Report: 40% of U.S. COVID deaths could have been avoided

As the pandemic rages on a new report claiming a significant number of COVID-19 deaths in the U.S. could have been avoided.

The alarming information is published in a new study in the Lancet Commission on Public Policy and Health.

"40% of COVID deaths last year could have been averted," said Hunter College Professor Dr. Steffie Woolhandler, who co-chairs the Commission. "Of the 400,000 deaths, 160,000 could have been avoided."

Woolhandler faults the Trump administration for some policy decisions made before the pandemic hit and for how former President Donald Trump handled the crisis. 

"He mocked people who put on masks he mocked social distancing which reduces transmission," Woolhandler said.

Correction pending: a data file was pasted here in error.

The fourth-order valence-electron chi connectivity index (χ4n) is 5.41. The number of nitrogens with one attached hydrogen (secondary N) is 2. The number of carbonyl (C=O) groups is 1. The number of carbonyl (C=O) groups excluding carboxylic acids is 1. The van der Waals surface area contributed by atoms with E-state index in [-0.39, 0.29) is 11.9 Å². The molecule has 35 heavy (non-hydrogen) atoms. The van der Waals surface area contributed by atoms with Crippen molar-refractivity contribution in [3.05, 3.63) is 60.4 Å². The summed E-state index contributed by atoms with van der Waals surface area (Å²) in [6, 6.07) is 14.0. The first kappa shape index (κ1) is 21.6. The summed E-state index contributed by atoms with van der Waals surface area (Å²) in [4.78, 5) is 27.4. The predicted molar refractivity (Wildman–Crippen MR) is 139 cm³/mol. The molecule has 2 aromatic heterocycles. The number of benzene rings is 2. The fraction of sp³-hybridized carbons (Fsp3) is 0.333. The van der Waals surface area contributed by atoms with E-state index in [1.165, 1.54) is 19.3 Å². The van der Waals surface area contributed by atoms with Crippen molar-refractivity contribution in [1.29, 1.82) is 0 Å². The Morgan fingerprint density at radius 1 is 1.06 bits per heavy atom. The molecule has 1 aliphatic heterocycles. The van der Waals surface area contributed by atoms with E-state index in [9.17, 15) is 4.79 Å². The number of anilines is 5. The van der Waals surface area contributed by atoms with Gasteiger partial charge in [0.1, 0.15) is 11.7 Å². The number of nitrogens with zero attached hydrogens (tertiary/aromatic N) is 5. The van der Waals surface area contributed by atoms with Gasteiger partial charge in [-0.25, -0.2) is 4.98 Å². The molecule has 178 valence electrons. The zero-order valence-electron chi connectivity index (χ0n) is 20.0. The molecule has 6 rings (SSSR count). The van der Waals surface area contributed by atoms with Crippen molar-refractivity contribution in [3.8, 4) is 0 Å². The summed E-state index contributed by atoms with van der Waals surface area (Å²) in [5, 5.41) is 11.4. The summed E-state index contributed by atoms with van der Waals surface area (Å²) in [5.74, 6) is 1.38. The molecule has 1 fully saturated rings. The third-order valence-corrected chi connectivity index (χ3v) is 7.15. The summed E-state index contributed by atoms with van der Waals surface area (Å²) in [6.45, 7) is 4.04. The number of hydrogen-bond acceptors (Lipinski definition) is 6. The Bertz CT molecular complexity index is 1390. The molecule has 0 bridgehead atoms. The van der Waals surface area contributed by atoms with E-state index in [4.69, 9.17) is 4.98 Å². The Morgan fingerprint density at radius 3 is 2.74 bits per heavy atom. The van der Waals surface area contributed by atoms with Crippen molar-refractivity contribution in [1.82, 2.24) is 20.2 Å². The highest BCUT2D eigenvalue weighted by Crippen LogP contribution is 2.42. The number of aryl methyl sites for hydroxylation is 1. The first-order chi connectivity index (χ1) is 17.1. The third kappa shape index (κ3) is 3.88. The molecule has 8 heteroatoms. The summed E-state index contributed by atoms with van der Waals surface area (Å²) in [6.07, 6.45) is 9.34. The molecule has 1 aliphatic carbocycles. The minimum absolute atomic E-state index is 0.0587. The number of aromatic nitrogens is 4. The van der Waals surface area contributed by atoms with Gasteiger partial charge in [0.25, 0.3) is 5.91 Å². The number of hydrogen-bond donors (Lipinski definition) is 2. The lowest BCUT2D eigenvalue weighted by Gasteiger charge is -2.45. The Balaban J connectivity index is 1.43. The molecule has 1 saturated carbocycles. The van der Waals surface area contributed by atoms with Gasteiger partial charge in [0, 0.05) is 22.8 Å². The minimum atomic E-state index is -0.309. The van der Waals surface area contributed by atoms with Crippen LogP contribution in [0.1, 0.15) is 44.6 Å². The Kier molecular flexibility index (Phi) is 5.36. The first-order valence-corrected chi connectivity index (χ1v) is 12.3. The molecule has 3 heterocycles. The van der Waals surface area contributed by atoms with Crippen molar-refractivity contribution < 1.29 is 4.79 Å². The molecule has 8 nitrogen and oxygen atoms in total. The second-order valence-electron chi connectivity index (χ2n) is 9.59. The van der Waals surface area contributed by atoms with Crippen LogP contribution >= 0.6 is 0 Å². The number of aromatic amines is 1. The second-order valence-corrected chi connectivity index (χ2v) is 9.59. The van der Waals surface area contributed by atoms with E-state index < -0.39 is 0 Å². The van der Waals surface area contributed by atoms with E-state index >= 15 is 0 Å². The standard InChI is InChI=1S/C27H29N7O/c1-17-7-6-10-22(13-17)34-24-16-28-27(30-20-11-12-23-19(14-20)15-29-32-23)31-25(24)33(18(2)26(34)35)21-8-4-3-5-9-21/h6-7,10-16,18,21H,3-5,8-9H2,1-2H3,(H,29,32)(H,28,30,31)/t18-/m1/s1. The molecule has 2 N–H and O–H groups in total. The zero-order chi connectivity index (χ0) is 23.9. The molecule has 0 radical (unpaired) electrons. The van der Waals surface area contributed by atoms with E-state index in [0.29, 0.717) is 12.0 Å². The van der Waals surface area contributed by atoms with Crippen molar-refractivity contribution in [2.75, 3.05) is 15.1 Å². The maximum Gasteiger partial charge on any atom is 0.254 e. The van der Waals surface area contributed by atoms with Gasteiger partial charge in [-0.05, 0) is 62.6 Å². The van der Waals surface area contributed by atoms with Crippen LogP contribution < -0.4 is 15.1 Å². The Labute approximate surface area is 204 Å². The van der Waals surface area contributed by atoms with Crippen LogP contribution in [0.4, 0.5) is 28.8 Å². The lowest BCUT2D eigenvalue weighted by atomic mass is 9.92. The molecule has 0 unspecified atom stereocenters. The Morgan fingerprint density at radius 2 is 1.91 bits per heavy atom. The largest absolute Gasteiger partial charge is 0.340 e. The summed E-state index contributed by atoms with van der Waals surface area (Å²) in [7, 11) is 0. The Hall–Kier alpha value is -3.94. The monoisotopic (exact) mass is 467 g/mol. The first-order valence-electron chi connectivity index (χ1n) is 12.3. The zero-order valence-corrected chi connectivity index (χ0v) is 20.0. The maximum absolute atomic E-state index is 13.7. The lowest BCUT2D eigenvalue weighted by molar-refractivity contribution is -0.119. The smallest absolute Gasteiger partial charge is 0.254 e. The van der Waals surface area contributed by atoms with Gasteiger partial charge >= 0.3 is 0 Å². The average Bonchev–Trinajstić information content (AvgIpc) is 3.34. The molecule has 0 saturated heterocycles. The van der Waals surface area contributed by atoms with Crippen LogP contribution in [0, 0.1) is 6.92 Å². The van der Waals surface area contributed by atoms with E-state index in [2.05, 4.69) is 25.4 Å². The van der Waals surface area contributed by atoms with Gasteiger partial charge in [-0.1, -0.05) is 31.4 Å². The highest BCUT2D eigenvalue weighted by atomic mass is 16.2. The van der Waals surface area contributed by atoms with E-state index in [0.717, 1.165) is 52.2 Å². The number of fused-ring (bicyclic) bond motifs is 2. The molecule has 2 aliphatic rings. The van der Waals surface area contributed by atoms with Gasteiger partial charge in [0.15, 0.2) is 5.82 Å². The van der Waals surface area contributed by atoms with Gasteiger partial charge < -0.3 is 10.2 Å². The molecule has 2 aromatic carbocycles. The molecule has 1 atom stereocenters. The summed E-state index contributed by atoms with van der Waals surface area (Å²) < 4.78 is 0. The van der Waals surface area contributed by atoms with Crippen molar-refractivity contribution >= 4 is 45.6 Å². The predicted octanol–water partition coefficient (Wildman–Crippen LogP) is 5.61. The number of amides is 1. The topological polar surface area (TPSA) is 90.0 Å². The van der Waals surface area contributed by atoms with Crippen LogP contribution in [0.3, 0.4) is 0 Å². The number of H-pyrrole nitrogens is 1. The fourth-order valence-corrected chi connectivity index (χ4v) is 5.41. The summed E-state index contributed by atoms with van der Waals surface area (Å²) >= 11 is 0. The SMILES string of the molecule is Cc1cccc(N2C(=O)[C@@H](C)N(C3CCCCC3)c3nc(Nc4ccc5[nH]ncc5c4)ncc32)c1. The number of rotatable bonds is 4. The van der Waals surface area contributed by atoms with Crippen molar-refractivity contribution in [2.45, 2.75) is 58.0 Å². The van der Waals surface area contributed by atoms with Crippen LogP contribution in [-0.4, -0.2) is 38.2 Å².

In the study, she and other researchers compared the U.S. COVID death rates to other wealthy countries.

"Very simple things that people in other nations were told to do and mostly did that kept those numbers down prevented transmission gave them much lower death rates," she said.

Get breaking news alerts in the FOX5NY News app. Download for FREE!

The pandemic also exposed health care inequalities among the rich and poor, a problem Woolhandler says that's been growing under the last several administrations.

"The health of the American people had been lagging for about four decades in 1980 the average American lived just as long as the average person in other wealthy nations but by 2018 our life expectancy was lagging further and further behind to where the average person was living three years shorter than people in other wealthy nations," Woolhandler said.

Woolhandler said that she would like to see lawmakers ensure more Americans have access to health care, the kind of policy changes she thinks would create better health for Americans for years to come.